– 1 Peter 3:18-20

I can guess that few people who have seriously read the bible, with an intent to understand it, have not stopped at this statement and reread it, wondering to themselves what on Earth Peter is talking about.

What spirits? What prison? Why was He preaching to them? If those curious souls then went searching for answers in Christian apologetics, they likely came up with a response which resembled one of these three:

1. It’s wholly symbolic… it’s speaking figuratively of people’s spirits being captive to sin.

2. Yahushua went to the spirits of those who died prior to Him coming so that they too might receive the gospel and come to Him.

3. Yahushua went to proclaim His victory to fallen angels, and to point out their own defeat to them.

The problem with any of these answers is that each of them spawns more questions than they answer…

1. I flatly reject calling anything in scripture symbolic that He didn’t call symbolic, especially in light of specific details mentioned here, like the time frame of the days of Noah.

If that’s incorrect, then virtually anything we want to call symbolic is up for grabs, and so is what it symbolizes.

That answer not only doesn’t answer to these verses, but puts everything in the bible in question.

2. The second answer fails in this way… there is of course, no biblical precedent for dead humans being given a second opportunity to repent past their own physical lives.

As is stated clearly in scripture… even those without the Law had a conscience to answer to which was a law in itself.

The knowledge of a future Messiah, and belief in that future fulfillment, was to the ancient world what believing on His past appearance is to the modern one.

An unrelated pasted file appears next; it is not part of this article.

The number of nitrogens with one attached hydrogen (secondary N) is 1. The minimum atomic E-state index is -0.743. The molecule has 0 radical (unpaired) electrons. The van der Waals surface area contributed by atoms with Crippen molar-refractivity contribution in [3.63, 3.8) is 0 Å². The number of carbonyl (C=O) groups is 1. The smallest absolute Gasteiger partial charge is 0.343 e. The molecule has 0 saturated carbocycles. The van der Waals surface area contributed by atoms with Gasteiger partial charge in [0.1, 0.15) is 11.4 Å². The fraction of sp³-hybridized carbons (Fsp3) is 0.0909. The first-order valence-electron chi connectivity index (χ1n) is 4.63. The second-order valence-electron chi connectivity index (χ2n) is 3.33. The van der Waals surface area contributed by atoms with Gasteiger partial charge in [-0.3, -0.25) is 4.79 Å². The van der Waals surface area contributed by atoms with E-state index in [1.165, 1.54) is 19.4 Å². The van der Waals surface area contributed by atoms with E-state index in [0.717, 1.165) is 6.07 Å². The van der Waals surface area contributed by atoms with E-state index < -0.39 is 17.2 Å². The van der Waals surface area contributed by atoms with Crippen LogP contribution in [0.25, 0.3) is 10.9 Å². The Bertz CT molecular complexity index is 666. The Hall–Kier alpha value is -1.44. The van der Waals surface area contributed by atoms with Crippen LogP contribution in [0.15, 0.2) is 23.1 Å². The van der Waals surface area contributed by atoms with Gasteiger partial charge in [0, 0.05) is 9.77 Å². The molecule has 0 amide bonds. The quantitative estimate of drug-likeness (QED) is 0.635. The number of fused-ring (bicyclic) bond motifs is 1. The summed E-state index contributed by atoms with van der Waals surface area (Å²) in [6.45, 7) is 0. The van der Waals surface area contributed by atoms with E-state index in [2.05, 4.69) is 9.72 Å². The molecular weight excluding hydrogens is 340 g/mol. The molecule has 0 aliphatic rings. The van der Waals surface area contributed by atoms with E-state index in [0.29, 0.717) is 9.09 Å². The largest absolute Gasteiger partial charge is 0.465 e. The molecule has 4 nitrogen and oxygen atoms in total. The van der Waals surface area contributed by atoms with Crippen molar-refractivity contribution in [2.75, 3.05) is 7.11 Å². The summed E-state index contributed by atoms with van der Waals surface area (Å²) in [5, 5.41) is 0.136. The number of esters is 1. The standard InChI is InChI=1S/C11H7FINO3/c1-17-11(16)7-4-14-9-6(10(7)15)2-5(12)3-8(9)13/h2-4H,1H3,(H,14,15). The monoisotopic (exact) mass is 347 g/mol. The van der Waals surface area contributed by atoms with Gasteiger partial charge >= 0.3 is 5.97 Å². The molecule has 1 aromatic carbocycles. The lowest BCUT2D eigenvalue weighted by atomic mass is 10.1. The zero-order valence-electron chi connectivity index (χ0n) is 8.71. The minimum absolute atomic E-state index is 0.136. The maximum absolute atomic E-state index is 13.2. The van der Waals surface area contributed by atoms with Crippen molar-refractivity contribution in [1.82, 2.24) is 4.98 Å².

3. The third answer at least makes sense in identifying the spirits involved.

The only group of spirits who fit the description “the spirits in prison who formerly were disobedient when once Yahuwah’s patience waited in the days of Noah while the ark was being prepared..” are the rebel Watchers.

The reference to the time frame fits them, as they were those fallen angels who were present on Earth at exactly that point in history and they were subsequently imprisoned prior to the deluge.

They are the only group of rebel angels who were imprisoned in this way… no biblical evidence can support the notion of Satan or his followers being bound from activity upon the earth at any time prior to the Millennial reign.

“And when all their sons shall be slain, when they shall see the perdition of their beloved, bind them (the Watchers) for seventy generations underneath the earth, even to the day of judgment, and of consummation, until the judgment, the effect of which will last for ever, be completed.”